14 Jun 2023
Lung and heart stem cell research paves way for new COVID-19 treatments
Melbourne researchers have used heart and lung stem cells infected with the virus that causes COVID-19 to better understand how the disease impacts different organs, paving the way for more targeted treatments.
The research, co-led by Murdoch Children’s Research Institute and the Peter Doherty Institute for Infection and Immunity (Doherty Institute), found the responses to SARS-CoV-2 varied significantly depending on the cell type, allowing the team to identify effective anti-viral drugs to treat infection in heart and lung cells. The findings were published in the 10th anniversary edition of Stem Cell Reports.
Murdoch Children’s Associate Professor David Elliott, also a principal investigator at The Novo Nordisk Foundation Center for Stem Cell Medicine (reNEW), said discovering that COVID-19 triggered variable cellular responses in different organs would provide new insights into treatment strategies.
“To further our knowledge on the impact of SARS-CoV-2 on different organs, we engineered human stem cells in the lab into lung and heart cells and infected with them with the virus,” he said.
“We found the heart and lungs exhibit distinct antiviral and toxicity profiles that could inform better COVID-19 therapies and treat its complications.
“Our findings highlight the importance of using several cell types for the evaluation of antiviral drugs to determine the best drug combinations for effective treatment of a virus that affects multiple organ systems.”
The Royal Melbourne Hospital and University of Melbourne Professor Kanta Subbarao, Virologist and Director of the WHO Collaborating Centre for Reference and Research on Influenza at the Doherty Institute, said while SARS-CoV-2 primarily infected the respiratory tract, lung and cardiac complications occur in severe cases of COVID-19.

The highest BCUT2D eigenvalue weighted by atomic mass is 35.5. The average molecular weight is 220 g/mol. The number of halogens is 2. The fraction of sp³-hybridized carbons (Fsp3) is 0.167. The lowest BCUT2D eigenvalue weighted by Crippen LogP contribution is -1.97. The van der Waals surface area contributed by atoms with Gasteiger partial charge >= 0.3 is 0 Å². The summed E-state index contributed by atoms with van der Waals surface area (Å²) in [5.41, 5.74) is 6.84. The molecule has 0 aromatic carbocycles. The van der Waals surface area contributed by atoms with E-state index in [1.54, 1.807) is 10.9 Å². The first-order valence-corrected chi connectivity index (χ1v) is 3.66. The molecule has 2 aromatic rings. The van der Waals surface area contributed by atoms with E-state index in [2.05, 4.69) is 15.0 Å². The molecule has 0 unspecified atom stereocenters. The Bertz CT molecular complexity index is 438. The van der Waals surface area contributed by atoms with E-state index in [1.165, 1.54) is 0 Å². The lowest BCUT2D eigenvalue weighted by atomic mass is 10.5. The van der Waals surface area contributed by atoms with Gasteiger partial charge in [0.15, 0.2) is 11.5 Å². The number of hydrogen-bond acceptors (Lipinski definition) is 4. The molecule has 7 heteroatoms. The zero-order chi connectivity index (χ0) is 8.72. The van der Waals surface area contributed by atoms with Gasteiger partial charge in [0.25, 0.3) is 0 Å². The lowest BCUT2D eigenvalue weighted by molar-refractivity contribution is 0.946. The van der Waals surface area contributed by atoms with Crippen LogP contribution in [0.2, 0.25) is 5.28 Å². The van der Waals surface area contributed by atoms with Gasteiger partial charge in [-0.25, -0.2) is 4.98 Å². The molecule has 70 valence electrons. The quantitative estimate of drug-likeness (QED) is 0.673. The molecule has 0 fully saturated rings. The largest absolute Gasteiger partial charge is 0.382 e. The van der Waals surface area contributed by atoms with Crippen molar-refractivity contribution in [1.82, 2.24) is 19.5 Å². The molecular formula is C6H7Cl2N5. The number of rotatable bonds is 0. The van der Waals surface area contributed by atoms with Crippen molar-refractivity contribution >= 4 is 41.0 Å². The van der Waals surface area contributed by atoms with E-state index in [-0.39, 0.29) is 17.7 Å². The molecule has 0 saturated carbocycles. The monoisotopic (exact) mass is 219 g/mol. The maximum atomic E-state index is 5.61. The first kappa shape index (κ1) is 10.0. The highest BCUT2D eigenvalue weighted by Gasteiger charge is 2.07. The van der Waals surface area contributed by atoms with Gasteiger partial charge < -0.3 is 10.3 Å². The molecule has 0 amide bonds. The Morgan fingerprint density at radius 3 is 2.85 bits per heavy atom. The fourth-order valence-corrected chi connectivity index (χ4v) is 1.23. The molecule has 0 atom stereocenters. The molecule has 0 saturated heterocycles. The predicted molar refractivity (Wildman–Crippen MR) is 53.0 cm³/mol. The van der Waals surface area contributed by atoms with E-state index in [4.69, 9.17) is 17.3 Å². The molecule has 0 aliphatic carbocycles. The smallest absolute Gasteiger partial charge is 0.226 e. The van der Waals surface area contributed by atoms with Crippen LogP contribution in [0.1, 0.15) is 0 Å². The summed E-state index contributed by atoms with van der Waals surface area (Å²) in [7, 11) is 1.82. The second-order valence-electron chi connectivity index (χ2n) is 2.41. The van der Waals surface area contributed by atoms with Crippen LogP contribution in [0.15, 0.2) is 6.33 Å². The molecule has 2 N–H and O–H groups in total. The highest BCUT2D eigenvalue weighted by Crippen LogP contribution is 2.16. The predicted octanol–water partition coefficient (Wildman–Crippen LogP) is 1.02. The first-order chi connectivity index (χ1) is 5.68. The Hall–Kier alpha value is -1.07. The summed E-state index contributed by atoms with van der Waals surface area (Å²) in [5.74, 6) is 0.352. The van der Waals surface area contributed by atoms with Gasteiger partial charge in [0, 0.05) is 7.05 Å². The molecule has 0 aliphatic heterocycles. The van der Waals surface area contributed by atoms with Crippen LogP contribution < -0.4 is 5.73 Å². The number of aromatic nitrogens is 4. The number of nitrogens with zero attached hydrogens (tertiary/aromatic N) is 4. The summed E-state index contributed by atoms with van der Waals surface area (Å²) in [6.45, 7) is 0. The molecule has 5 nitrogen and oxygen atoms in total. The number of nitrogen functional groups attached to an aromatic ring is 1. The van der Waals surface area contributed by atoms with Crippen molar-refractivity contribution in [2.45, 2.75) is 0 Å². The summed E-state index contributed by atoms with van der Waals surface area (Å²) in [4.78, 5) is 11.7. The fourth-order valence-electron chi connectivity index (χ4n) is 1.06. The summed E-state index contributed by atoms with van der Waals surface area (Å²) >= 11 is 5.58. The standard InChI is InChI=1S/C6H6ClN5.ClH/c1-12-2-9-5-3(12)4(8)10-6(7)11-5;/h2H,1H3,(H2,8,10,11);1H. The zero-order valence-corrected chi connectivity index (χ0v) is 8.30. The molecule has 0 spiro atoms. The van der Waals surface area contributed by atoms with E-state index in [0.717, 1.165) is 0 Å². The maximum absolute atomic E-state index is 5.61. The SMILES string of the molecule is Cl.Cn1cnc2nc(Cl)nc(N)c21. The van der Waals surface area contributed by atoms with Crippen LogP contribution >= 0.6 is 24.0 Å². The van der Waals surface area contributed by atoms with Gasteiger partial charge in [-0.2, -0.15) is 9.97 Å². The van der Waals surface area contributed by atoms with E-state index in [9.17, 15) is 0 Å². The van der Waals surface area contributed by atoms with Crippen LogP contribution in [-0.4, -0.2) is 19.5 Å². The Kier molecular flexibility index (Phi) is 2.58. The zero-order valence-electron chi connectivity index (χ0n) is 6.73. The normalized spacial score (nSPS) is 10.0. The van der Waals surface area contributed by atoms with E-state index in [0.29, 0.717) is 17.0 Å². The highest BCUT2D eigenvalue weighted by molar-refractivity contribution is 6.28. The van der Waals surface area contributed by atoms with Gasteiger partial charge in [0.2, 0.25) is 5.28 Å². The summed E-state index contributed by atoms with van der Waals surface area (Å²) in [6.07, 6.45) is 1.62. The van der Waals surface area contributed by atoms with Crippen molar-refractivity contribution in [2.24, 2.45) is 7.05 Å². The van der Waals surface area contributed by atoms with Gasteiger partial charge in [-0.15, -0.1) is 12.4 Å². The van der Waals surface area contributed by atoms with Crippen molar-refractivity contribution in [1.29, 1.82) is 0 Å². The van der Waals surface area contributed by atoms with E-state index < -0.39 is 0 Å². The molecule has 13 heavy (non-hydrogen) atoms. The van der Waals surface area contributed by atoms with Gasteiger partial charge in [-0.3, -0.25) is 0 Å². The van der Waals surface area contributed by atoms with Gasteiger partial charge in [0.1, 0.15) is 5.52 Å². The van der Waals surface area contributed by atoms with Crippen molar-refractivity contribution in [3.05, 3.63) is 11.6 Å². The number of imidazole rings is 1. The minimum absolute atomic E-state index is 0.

Prior to the large-scale vaccine rollout in 2020, cardiac complications were observed in up to 78 per cent of recovered COVID-19 patients and ongoing myocardial inflammation in 60 per cent of patients.
“Although COVID-19 vaccines are highly effective in preventing severe illness and death, antiviral compounds are required for the treatment of COVID-19, particularly with the emergence of variant viruses that evade immunity,” Professor Subbarao said.
“To date, only a handful of drugs have been approved for use in hospitalised COVID-19 patients and more are needed.”
The study also looked at approved drugs for treating COVID-19, including Remdesivir and Molnupiravir, with some found to be more effective than others at treating infection in lung and heart stem cells. It identified Alectinib and SPHINX31 as promising antivirals for SARS-CoV-2 in both heart and lung cells.
“We have provided valuable insights into virus-host interactions in tissues that are significantly affected in COVID- 19, with implications that will further therapeutic options,” Professor Subbarao said.
Researchers from Monash University, The University of Sydney, The Walter and Eliza Hall Institute of Medical Research, the University of Melbourne and The Royal Children's Hospital also contributed to the findings.
Peer review: Stem Cell Reports https://doi.org/10.1016/j.stemcr.2023.05.007
Funding: This work was supported by The Medical Research Future Fund (MRF9200007; K.S., E.R.P., J.M.P., D.A.E.) and the Victorian State Government (Victorian State Government (DJPR/COVID-19; K.S., M.R., E.R.P., J.P., D.A.E.) and COVID-19 Victorian Consortium (KS). E.R.P., M.R., D.A.E. are supported by The Novo Nordisk Foundation Center for Stem Cell Medicine (Grant NNF21CC0073729), The Stafford Fox Medical Research Foundation and The Royal Children’s Hospital Foundation. Fellowship support provided by National Health and Medical Research Council of Australia (E.R.P. and K.S.). Murdoch Children’s is supported by the Victorian Government’s Operational Infrastructure Support Program. The Melbourne WHO Collaborating Centre for Reference and Research on Influenza is supported by the Australian Government Department of Health.